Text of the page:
The Henry Lee Willet studios of Philadelphia installed six stained and leaded glass windows in KUPC in March of 1966.Tiffany was a proponent of the “American Opalescent” school of stained glass, which has a milky quality that does not transmit light as Willet windows do. About 80% of the glass in the Willet windows is from Blenko. At the time, Ruby glass was not available in the United States because the government would not release the gold necessary to produce the ruby-colored glass. This was therefore bought in England.
The Ministry of Christ, In memory of Dr. and Mrs. Andrew McMillan, given by Mr. and Mrs. W. Owen McMillan, Mr. and Mrs. T. Harvey McMillan, and Mr. and Mrs. J. Osler McMillan.
The central theme is Christ preaching His great Sermon on the Mount. The people surrounding Him are both male and female, young and old. Other incidents in His ministry are His blessing the children, speaking to Mary and Martha in their home in Bethany, and meeting the Woman of Samaria by the well. At the bottom Christ is expounding the law in the synagogue. The two more contemporary incidents show John Joyce, the circuit rider, one of the legion who carried Christianity throughout America while it was still a wilderness, and Wesley at the moment of his great awakening at the meeting at Aldergate Street. The clan McMillan shield is also included.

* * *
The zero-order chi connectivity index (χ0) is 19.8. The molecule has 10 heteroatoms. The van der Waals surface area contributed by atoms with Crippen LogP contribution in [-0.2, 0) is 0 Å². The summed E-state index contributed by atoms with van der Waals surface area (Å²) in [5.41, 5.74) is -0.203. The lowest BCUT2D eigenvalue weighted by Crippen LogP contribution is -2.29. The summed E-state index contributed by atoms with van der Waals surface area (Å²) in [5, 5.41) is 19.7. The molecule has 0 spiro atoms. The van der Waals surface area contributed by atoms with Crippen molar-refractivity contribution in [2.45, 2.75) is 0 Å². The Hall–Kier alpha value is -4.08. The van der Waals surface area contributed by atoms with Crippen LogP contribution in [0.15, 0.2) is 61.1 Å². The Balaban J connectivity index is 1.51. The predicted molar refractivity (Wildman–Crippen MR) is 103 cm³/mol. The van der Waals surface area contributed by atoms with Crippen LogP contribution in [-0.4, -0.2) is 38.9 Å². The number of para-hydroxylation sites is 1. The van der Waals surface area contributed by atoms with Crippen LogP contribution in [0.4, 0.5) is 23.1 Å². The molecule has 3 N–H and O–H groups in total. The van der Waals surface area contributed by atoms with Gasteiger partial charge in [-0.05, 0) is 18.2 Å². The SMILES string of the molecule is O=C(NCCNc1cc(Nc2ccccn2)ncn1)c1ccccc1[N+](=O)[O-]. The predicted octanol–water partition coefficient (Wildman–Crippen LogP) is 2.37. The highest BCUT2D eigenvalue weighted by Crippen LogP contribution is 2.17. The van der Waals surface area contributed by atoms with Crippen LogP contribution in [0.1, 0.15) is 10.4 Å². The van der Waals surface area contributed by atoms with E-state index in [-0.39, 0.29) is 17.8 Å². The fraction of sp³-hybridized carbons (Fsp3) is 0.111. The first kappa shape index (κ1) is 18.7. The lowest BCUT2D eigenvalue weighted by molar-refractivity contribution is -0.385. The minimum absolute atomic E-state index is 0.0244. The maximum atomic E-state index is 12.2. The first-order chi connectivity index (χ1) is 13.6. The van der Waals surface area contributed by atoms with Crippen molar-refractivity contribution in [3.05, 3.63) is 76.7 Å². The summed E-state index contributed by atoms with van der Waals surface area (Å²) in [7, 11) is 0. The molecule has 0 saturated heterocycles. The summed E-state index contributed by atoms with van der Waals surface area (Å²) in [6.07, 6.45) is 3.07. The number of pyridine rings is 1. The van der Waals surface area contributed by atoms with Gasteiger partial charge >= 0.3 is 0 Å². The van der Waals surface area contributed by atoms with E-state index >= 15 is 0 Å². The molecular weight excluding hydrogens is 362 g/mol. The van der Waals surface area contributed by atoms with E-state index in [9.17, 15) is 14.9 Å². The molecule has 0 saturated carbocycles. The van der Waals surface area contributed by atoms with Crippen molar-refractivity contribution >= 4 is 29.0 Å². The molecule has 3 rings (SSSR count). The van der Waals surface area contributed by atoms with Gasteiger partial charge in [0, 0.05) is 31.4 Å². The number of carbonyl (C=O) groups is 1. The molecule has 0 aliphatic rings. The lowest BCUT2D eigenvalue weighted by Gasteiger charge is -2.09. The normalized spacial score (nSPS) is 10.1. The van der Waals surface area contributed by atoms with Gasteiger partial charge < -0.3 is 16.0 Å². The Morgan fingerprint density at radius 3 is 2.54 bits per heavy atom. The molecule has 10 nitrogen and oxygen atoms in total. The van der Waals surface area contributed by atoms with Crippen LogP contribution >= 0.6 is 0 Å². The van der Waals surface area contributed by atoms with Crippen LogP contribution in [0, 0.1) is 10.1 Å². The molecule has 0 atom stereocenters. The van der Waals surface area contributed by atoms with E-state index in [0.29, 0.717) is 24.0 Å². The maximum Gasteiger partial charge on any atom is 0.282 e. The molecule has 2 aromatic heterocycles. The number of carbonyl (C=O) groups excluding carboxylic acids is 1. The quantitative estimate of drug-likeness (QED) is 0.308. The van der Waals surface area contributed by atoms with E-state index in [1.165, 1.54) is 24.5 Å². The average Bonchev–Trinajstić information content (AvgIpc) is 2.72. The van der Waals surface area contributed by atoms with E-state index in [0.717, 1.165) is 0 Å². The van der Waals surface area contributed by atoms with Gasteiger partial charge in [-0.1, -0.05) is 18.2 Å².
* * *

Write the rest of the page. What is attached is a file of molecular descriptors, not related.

Nativity, in memory of Mr. and Mrs. Frederick M. Staunton, given by Mrs. C. Staunton Hill. The central theme shows the Holy Family gathered in the stall under the star of Bethlehem. They are accompanied by an ox, an ass, and a lamb. Vignettes are significant incidents of the Old Testament. At the very top Adam and Eve are driven from the Paradise Garden by an angel with a flaming sword. The fall of man is included to show the necessity of salvation by the Son of God. Next below is Abraham’s attempted sacrifice of his beloved son, Isaac, a type of the sacrifice of Christ on the cross. Moses is shown receiving the Tablets of the Law from God on Mount Sinai. Below the central scene David, the Psalmist, plays the harp and John the Baptist comes out of the wilderness to proclaim the coming of Christ. At the bottom, the boy Christ is shown in the Temple surrounded by the doctors’ “both hearing them and asking them questions.